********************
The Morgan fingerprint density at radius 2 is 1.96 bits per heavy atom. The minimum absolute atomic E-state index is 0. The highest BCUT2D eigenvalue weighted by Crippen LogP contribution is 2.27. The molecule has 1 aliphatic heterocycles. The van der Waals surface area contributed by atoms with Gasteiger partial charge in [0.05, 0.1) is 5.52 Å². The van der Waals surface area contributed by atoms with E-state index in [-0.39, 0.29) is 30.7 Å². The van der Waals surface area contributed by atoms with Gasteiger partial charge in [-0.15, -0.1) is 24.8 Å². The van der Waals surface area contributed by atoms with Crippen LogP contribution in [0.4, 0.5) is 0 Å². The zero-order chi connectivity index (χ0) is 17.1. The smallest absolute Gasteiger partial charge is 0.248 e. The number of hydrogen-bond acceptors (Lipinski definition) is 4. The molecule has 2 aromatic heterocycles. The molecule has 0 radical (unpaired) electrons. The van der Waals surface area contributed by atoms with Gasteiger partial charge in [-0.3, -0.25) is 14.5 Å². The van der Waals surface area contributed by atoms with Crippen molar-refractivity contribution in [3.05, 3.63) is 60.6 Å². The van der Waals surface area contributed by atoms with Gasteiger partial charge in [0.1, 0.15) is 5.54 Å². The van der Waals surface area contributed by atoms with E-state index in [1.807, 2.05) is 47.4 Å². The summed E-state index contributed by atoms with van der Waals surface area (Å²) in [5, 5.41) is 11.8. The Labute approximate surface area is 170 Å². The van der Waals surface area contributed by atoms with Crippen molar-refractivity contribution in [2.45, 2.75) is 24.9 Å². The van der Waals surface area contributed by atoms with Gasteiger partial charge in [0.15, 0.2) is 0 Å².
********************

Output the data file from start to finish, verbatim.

The Morgan fingerprint density at radius 2 is 1.96 bits per heavy atom. The minimum absolute atomic E-state index is 0. The highest BCUT2D eigenvalue weighted by Crippen LogP contribution is 2.27. The molecule has 1 aliphatic heterocycles. The van der Waals surface area contributed by atoms with Gasteiger partial charge in [0.05, 0.1) is 5.52 Å². The van der Waals surface area contributed by atoms with E-state index in [-0.39, 0.29) is 30.7 Å². The van der Waals surface area contributed by atoms with Gasteiger partial charge in [-0.15, -0.1) is 24.8 Å². The van der Waals surface area contributed by atoms with Crippen LogP contribution in [0.4, 0.5) is 0 Å². The zero-order chi connectivity index (χ0) is 17.1. The smallest absolute Gasteiger partial charge is 0.248 e. The number of hydrogen-bond acceptors (Lipinski definition) is 4. The molecule has 2 aromatic heterocycles. The molecule has 0 radical (unpaired) electrons. The van der Waals surface area contributed by atoms with Gasteiger partial charge in [-0.3, -0.25) is 14.5 Å². The van der Waals surface area contributed by atoms with Crippen molar-refractivity contribution in [3.05, 3.63) is 60.6 Å². The van der Waals surface area contributed by atoms with Gasteiger partial charge in [0.1, 0.15) is 5.54 Å². The van der Waals surface area contributed by atoms with E-state index in [1.807, 2.05) is 47.4 Å². The summed E-state index contributed by atoms with van der Waals surface area (Å²) in [5, 5.41) is 11.8. The Labute approximate surface area is 170 Å². The van der Waals surface area contributed by atoms with Crippen molar-refractivity contribution in [2.45, 2.75) is 24.9 Å². The van der Waals surface area contributed by atoms with Gasteiger partial charge in [0.15, 0.2) is 0 Å².